- Mouse dropping on the floor along walls, inside of cabinets and drawers, inside of pantries and behind appliances. Droppings are also commonly found in the attic among storage boxes and in insulation. Their droppings are small, black in color and have an oval shape to them.
- Holes chewed through food packaging that is kept in pantries or boxes kept in storage areas.
- Gnaw marks on furniture, flooring, or on boxes.
- Noises coming from inside walls or overhead in the ceiling, especially at night. Mice are nocturnal so you’re more likely to hear them after dark.
How do mice get in?
Mice are the Houdini’s of the pest world; they seem to have the ability to squeeze through holes that the size of a dime in order to enter structures. They may also use their teeth to make their own openings. Common entry points for mice include:
- Uncovered chimneys
- Screens in windows or doors
- Dryer vents
- Holes found in roof eaves and rooflines
- Spaces found underneath of exterior doors
- Cracks found in the foundation
- Openings around plumbing, cables, and gas lines
How do you get rid of mice?
Getting rid of mice is possible and we’ll discuss that but before we do, let’s be clear about what doesn’t work. Mouse traps placed improperly or with the wrong enticement. You never see a mouse walking across the middle of a room so you should never place a mouse trap there. Mouse traps that are set where mice travel will be the most effective. The number of traps is also a factor that could contribute to or prevent success. While cheese was always thought to be a mouse’s Kryptonite, really these pests are more attracted to peanut butter. Of course, ants and other insects may be attracted to it too.
So, what’s the best way to eliminate mice? Contact a pest control company that specializes in rodent control. At A-1 Pest Control, we offer mouse exterminating services that include a free inspection, an initial service, and follow-up as necessary. We also provide ongoing services for facilities that are constantly battling mice, such as dog kennels. For more information about our mouse and rodent control services for North Carolina homes and businesses, please contact us today!
How do you stop mice from coming into your house?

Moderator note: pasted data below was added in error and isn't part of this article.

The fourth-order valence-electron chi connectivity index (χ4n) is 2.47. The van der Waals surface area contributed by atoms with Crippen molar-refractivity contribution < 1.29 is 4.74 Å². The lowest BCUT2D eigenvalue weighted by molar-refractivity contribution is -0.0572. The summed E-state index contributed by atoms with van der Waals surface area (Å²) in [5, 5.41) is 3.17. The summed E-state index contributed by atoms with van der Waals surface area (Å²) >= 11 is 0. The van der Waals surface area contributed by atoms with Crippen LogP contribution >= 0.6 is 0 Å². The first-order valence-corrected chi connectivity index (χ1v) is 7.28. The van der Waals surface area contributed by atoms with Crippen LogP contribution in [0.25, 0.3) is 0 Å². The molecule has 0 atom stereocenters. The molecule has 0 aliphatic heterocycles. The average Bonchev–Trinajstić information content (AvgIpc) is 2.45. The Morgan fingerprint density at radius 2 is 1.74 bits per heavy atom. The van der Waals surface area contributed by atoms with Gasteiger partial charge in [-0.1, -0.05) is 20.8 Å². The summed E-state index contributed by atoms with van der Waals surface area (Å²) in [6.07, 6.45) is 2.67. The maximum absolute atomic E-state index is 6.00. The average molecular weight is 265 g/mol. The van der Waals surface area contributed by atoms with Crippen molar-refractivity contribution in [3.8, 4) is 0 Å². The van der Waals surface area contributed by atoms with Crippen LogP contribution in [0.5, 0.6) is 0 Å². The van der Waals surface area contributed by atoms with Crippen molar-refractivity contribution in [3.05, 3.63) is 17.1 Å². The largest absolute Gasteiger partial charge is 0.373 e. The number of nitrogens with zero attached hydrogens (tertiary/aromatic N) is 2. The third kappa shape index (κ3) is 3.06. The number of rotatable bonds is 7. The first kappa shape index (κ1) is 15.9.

There are several prevention steps that you can take to help stop mice from choosing your property to invade and to stop them from being able to make their way inside.
- Inspect the exterior of your home and seal any openings found, no matter how small they may be. Caulk gaps found around windows and doors and seal cracks and crevices found in the foundation. Seal spaces found around utility entrances.
- Repair any loose or missing roof shingles and make sure that chimneys have tight-fitting caps on them.
- Remove food sources by placing trash that is being stored outside until pick-up day, inside of containers that have locking lids. Make sure that compost piles and garden areas a placed a distance from the outside of your home.
- Fix any leaky outdoor pipes or fixtures that may supply mice with a water source.
- Remove from your property areas that mice like to hide in including wood piles, piles of leaves, and piles of garbage or debris.
About A-1 Termite Control
If you’re in need of mouse control services in North Carolina, A-1 Pest Services is your trusted solution, offering a comprehensive range of tick prevention and eradication solutions. As a family-owned and operated business, we’ve been dedicated to serving our community for over five decades, providing pest control plans that address a wide spectrum of nuisances, from ticks to termites, and virtually any pest imaginable. Our enduring commitment to delivering high-quality service, coupled with our unwavering dedication to staying informed and up-to-date, has consistently distinguished us over the years. We take immense pride in assisting our fellow community members in creating happier, healthier homes. Reach out to us today to explore our termite control options and schedule a complimentary inspection! Our services extend to Lenoir, Mooresville, Hickory, Blowing Rock, West Jefferson, and the neighboring regions of North Carolina.